The following blog post is by FSF fall intern Leonardo Vignini. For more information on interning with the FSF, please click here. To read this post in Italian, see https://www.defectivebydesign.org/blog/cos%C3%A8_successo_e_dove_siamo_arrivati_una_breve_storia_del_drm.
As most of us are cooped up in our homes due to the ongoing COVID-19 pandemic, it's somewhat natural that we turn to online movies, music, and other media to help pass the time. For most people, this involves turning to Internet streaming for convenient, "all-in-one" services that promise an endless array of recommendations to while away the hours.
It's common to feel a little uneasy when it comes to Disney. Most people know that the mouse didn't get to where he is now by himself, and that behind him there are more shadowy people wearing suits than their cheerful advertising admits. Likewise, the intricate control and extensive surveillance they have over their parks can be seen as a playground for dystopia.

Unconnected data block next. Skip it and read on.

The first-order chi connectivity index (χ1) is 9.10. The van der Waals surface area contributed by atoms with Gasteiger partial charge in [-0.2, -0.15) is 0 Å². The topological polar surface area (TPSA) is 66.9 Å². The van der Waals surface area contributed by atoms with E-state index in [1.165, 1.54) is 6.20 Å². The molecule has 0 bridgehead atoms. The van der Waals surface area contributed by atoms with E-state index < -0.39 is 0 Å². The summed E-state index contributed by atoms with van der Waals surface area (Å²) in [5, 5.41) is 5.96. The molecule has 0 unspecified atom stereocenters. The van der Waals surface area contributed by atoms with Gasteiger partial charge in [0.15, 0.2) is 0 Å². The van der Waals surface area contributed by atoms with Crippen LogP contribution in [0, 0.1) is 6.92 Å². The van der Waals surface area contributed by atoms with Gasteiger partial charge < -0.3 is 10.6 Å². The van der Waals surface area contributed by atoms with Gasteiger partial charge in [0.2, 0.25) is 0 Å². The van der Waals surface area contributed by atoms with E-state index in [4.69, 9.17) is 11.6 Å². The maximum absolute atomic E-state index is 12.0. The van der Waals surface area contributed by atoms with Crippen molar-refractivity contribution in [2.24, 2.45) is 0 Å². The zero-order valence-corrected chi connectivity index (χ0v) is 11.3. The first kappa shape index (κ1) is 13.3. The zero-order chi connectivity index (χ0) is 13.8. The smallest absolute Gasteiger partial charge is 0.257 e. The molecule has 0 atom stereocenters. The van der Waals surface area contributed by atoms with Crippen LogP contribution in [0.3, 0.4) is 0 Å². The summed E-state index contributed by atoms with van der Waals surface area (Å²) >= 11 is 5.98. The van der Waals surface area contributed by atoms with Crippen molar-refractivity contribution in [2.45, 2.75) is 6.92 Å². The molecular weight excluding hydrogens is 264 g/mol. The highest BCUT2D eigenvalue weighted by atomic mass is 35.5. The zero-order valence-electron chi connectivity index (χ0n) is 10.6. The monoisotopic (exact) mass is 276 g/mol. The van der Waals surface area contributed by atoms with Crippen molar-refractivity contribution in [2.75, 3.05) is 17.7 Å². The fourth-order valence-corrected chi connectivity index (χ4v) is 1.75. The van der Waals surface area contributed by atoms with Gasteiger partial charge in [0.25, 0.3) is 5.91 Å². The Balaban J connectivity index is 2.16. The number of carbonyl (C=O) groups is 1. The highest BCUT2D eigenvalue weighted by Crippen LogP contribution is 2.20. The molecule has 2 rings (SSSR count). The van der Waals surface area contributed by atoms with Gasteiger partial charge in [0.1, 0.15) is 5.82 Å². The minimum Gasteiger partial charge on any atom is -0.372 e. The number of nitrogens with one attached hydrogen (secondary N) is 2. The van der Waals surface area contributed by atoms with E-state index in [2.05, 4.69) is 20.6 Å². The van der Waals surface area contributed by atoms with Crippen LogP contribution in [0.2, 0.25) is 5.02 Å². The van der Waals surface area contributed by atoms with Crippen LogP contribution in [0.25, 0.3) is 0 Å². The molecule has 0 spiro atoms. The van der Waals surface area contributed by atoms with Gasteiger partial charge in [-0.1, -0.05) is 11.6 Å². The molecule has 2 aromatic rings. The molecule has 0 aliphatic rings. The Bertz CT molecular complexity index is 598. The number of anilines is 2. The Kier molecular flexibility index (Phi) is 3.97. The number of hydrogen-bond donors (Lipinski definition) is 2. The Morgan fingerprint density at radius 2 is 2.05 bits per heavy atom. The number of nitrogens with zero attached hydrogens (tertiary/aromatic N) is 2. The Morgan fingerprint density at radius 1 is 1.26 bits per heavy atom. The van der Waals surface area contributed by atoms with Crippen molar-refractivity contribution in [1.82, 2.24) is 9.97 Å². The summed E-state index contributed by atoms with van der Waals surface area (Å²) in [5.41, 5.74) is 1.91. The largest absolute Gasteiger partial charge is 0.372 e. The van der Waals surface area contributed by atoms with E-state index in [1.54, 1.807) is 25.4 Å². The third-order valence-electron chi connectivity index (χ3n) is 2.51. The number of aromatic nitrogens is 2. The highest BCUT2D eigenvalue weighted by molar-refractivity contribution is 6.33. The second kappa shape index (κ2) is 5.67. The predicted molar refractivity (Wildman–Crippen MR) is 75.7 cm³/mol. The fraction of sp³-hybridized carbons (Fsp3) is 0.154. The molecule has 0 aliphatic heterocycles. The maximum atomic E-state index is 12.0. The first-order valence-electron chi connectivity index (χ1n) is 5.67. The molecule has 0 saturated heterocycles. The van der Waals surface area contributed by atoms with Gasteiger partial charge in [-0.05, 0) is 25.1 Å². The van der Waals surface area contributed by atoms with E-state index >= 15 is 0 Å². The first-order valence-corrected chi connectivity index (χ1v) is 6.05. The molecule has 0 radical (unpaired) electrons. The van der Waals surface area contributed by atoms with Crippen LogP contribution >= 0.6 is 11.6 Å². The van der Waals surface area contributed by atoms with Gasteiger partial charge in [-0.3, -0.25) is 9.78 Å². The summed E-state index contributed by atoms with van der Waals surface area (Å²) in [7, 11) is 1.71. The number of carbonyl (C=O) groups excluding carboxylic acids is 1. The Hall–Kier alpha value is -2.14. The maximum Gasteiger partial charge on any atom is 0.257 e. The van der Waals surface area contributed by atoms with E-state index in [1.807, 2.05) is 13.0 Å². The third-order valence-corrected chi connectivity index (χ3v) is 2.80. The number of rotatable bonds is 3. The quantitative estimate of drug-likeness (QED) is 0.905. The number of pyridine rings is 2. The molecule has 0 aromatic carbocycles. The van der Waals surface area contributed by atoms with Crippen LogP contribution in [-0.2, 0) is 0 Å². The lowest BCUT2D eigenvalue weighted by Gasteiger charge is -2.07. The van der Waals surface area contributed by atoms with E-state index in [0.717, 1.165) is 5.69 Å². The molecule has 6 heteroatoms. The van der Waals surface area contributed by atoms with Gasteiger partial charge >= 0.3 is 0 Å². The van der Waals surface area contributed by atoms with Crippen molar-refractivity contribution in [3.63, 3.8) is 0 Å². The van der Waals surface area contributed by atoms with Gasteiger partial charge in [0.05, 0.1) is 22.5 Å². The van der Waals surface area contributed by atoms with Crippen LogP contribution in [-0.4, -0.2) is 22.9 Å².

For many of us, the holiday season is about bringing our loved ones together to celebrate. Most of the time, this includes giving them a neatly wrapped present or two. We go through the buying process carefully, using a friend or family member's likes and dislikes to sift through the Web and find the right item. But when choosing a tech gift, we need to be careful to give them something that doesn't harm them instead.
Defective by Design is calling on you to stand up against Digital Restrictions Management (DRM) on the International Day Against DRM (IDAD) on October 12th, 2019. This year we will be focusing specifically on everyone's right to read, particularly by urging publishers to free students and educators from the unnecessary and cumbersome restrictions that make their access to necessary course materials far more difficult.
Salima has a problem: her Boulangism toaster is locked down with software that ensures that it will only toast bread sold to her by the Boulangism company… and as Boulangism has gone out of business, there's no way to buy authorized bread. Thus, Salima can no longer have toast.
The anti-circumvention provisions of the Digital Millennium Copyright Act (DMCA) are still a threat. The latest round of its exemptions process showed some successes, and where the work needs to continue.